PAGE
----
And he will be the one to stammer, “Yes.”
      Oh mother, mother, where is happiness? 
      Sarah Law Poetic Forms & Genres
    • Other Sonnet Variations
      • Caudate (tail) sonnet:  a sonnet of any type, followed by an extra couplet
      • Chained or linked sonnet:  each line starts with last word of previous line
      • Continuous or reiterating sonnet: uses only one or two rhymes in the entire sonnet
      • Crown of sonnets:  a sequence of sonnets, each of which begins with the last line of the previous sonnet
      • Interwoven sonnet:  includes both medial (middle of line) and end rhyme
      • Miltonic sonnet:  an Italian sonnet with little or no break in sense at the volta, creating a gradual culmination of the idea
      • Retrograde sonnet: reads the same backwards as forwards
      Sarah Law Poetic Forms & Genres
    • Contemporary variations include:
      Unrhymed metrical sonnets
      Rhymed non-metrical sonnets
      Sonnets of various lengths that keep rhyme and meter
      E.g. American poet Robert Lowell wrote three collections of unrhymed sonnets in the 1960s and 70s:
      Sarah Law Poetic Forms & Genres
    • History, Robert Lowell
       
      History has to live with what was here,
      clutching and close to fumbling all we had—
      it is so dull and gruesome how we die,
      unlike writing, life never finishes.
      Abel was finished; death is not remote,
      a flash-in-the-pan electrifies the skeptic,
      his cows crowding like skulls against high-voltage wire,
      his baby crying all night like a new machine.
      As in our Bibles, white-faced, predatory,
      the beautiful, mist-drunken hunter’s moon ascends—
      a child could give it a face: two holes, two holes,
      my eyes, my mouth, between them a skull’s no-nose—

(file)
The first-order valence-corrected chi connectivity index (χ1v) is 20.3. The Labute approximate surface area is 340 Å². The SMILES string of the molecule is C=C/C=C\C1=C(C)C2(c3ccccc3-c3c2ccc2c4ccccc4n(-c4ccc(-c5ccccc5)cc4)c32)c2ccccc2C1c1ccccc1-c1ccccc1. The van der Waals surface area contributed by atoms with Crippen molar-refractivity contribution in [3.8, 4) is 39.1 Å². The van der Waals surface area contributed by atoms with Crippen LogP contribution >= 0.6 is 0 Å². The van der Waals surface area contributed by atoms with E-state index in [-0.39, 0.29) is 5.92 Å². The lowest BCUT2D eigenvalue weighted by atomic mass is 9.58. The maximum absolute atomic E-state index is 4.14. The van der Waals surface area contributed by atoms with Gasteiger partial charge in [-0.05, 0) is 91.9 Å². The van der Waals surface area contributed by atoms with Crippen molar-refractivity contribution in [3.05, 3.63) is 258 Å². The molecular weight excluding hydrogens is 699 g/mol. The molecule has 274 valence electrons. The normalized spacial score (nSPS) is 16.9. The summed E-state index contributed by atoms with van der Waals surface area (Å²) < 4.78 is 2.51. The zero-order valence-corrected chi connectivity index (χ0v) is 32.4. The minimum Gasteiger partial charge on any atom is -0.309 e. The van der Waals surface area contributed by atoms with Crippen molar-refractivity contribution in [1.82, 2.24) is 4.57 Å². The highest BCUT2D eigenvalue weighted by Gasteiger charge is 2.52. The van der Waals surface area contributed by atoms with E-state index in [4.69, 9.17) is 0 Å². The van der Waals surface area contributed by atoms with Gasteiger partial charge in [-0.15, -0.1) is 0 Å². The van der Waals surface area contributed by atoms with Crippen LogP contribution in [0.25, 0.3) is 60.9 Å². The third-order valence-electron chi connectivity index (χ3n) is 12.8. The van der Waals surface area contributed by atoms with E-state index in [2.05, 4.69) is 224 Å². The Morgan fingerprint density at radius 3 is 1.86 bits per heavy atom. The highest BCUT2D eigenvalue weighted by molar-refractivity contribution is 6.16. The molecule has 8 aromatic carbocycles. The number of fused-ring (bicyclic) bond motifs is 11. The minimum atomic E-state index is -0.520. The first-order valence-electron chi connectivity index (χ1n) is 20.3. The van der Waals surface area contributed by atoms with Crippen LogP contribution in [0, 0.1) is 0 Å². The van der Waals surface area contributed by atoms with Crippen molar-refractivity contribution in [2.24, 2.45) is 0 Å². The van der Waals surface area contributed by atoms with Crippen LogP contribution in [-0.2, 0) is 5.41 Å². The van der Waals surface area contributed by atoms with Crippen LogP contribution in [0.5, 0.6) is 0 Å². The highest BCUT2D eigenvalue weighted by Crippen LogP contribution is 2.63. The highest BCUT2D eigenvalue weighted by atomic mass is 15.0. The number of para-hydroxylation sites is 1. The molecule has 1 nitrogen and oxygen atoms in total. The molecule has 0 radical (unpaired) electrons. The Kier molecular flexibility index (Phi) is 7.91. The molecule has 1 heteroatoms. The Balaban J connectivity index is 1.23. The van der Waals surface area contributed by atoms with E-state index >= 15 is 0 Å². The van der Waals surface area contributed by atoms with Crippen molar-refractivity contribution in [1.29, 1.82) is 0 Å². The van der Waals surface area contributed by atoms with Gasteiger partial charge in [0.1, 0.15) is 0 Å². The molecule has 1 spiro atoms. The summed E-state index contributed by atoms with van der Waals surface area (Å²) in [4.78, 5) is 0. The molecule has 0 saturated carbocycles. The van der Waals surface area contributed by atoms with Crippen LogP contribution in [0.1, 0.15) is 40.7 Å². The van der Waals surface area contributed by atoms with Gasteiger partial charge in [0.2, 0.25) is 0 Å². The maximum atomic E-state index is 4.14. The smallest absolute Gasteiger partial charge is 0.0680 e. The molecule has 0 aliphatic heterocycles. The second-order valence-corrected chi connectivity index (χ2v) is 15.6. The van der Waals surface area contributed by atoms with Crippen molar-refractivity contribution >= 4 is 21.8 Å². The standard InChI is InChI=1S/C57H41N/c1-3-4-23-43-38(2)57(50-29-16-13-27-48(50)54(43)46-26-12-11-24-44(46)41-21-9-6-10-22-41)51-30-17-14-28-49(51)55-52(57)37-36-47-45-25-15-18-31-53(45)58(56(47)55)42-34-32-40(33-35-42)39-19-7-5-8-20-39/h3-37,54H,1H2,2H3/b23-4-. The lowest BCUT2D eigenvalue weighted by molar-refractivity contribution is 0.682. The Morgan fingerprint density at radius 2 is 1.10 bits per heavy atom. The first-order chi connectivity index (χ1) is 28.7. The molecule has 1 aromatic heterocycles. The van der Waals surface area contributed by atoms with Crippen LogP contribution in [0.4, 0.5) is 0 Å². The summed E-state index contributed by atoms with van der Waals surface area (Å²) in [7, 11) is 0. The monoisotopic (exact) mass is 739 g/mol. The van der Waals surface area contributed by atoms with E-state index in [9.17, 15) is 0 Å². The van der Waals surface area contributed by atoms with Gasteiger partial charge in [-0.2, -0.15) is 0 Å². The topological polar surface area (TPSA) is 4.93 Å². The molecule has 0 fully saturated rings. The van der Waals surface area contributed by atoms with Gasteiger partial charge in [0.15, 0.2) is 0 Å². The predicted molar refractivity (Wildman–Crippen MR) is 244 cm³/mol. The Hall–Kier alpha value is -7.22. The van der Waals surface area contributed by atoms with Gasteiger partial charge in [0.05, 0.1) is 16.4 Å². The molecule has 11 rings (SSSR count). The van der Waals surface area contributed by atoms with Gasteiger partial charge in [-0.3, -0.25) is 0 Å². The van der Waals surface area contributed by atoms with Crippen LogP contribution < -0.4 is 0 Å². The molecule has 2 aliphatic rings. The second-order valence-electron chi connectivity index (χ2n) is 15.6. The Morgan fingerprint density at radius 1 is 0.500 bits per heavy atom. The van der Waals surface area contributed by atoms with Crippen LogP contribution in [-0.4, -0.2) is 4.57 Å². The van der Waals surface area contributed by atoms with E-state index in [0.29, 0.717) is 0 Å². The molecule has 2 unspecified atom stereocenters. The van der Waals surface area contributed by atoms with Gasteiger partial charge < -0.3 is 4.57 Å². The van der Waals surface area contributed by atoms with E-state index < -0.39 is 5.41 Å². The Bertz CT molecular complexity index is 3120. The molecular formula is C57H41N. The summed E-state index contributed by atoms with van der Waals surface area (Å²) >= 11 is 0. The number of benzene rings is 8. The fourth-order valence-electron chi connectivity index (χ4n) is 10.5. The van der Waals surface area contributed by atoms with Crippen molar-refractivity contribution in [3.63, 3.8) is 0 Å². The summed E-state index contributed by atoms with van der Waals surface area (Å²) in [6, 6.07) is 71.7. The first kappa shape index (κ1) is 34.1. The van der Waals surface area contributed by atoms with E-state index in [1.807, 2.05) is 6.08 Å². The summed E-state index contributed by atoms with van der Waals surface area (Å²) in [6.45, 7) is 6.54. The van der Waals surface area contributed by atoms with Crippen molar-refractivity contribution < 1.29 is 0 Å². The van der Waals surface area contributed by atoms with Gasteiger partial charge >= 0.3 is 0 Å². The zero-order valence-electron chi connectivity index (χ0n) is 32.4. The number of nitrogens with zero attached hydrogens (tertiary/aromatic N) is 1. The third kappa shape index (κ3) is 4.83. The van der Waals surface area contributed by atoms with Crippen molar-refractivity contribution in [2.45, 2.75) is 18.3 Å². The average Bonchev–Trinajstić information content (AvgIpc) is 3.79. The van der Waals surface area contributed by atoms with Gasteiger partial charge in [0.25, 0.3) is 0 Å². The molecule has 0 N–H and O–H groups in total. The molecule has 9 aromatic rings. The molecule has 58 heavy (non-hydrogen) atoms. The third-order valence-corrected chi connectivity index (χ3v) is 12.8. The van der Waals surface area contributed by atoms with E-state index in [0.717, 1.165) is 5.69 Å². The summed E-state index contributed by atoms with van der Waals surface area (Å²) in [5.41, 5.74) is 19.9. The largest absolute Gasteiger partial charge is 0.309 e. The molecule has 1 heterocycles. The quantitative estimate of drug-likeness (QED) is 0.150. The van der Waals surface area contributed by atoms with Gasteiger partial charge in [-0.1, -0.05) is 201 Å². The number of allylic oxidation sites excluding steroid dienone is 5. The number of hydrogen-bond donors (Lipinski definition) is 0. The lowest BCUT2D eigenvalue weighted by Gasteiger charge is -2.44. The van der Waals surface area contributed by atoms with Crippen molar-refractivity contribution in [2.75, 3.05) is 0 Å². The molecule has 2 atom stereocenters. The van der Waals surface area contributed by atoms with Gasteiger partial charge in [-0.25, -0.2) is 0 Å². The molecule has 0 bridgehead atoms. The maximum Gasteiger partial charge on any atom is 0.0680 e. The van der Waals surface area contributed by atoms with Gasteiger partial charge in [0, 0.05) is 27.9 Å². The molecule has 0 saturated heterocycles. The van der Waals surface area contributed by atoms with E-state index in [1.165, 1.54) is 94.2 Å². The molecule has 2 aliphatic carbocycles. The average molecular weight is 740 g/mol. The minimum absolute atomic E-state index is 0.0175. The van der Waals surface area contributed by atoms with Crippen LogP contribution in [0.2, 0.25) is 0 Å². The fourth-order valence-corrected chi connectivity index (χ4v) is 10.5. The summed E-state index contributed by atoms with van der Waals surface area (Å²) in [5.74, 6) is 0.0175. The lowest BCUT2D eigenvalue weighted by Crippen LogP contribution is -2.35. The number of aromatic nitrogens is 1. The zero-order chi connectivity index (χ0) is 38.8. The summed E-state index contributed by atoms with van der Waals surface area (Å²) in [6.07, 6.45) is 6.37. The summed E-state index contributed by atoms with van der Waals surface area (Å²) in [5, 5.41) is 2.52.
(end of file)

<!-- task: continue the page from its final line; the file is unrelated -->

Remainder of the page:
O there’s a terrifying innocence in my face
      drenched with the silver salvage of the mornfrost. 
      Sarah Law Poetic Forms & Genres
    • Other Fixed Forms: The Villanelle
      Do not go gentle into that good night,
      Old age should burn and rave at close of day;
      Rage, rage against the dying of the light.
       
      Though wise men at their end know dark is right,
      Because their words had forked no lightning they
      Do not go gentle into that good night.
       
      Good men, the last wave by, crying how bright
      Their frail deeds might have danced in a green bay,
      Rage, rage against the dying of the light.
       
      Wild men who caught and sang the sun in flight,
      And learn, too late, they grieved it on its way,
      Do not go gentle into that good night.
       
      Grave men, near death, who see with blinding sight
      Blind eyes could blaze like meteors and be gay,
      Rage, rage against the dying of the light.
       
      And you, my father, there on the sad height,
      Curse, bless, me now with your fierce tears, I pray.
      Do not go gentle into that good night.
      Rage, rage against the dying of the light. (Dylan Thomas)
      Sarah Law Poetic Forms & Genres
    • Fixed and Semi-Fixed Forms
      Fixed Forms include : Haiku, Limerick, Sonnet, Villanelle, Sestina
      Semi-Fixed Forms (no prescribed length) include: Pantoum, Terza Rima
      Further investigation in theNorton Book of Poetic Forms edited by Strand & Boland.
      Sarah Law Poetic Forms & Genres